Perfect for afternoon tea!
Makes 2 dozen cookies
According to one story, the name “madeleine” was given to the cookies by Louis XV to honor his father in-law’s cook, Madeleine Paulmier. Louis first tasted them at the Château Commercy in Lorraine in 1755, and his wife, Marie, introduced them to the court at Versailles where they soon became all the rage. Whatever the origins, they have become inextricably linked with the author Marcel Proust, who, in his Remembrances of Things Past, called the madeleine, “a little shell of cake, so generously sensual beneath the piety of its stern pleating.” At the legendary Ritz Hôtel (15 Place Vendôme), where afternoon tea is served in the elegant Bar Vendôme, these cookies (adapted here) are called “Madeleines de Proust” in honor of the writer who so loved them. The chef gives them a distinctive citrus flavor with the addition of lemon and orange zest, but you’ll also find them flavored with pistachios, tea, and chocolate (see Variation that follows).
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In a small saucepan over medium heat, melt the butter. Set aside.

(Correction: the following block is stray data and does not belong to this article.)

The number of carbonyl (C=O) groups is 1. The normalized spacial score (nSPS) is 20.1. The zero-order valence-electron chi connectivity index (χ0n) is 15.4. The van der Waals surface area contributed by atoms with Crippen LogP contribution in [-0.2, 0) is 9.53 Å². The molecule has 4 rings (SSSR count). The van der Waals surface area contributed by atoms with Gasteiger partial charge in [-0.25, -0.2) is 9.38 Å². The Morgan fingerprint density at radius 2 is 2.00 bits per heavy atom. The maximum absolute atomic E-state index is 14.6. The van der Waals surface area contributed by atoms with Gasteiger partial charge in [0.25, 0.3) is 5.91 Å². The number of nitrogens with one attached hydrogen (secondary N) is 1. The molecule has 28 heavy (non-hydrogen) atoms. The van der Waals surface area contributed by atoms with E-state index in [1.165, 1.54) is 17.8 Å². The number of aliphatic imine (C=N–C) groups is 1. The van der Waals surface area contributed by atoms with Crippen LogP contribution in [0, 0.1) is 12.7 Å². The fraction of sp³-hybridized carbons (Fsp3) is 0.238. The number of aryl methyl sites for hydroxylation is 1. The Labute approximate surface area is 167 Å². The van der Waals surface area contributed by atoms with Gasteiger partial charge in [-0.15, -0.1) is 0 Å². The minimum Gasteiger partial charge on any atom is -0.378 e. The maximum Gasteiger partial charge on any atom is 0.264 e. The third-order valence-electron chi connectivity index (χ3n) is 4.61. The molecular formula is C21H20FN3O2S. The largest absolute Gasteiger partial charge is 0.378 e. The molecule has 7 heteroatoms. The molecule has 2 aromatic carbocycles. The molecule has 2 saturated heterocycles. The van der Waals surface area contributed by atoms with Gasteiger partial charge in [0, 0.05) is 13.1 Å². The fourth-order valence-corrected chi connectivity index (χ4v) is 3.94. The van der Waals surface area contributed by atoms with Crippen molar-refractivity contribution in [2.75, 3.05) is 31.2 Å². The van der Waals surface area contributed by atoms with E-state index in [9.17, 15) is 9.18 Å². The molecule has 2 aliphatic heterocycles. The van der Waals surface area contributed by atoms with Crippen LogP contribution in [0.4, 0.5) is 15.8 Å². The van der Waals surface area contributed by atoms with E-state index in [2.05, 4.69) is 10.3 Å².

In a large bowl, beat the eggs and sugar with an electric mixer until light and fluffy. Stir in the flour, almonds if using, salt, and baking powder and beat for 3 to 5 minutes, or until well blended. Stir in the honey, melted butter, and lemon and orange zests. Cover with a piece of plastic wrap and refrigerate the batter for 3 to 4 hours or up to 1 day.
Preheat the oven to 325° F. Generously butter two 12-well madeleine pans. Dust with flour, tapping out the excess.
Spoon a rounded tablespoon of the batter into each well (they will be about two-thirds full). Bake in the upper and lower thirds of the oven, switching the position of the pans halfway through baking, for 20 to 25 minutes, or until golden around the edges. Remove the pans from the oven and let cool on a wire rack for 5 minutes. Invert the pans to remove the cookies and dust with confectioners’ sugar.
Chocolate Madeleines: Substitute 3 tablespoons Dutch-processed cocoa powder and 1 ounce (1 square) bittersweet (not unsweetened) chocolate, melted and cooled, for the almonds and lemon and orange zests. Proceed with the recipe as directed.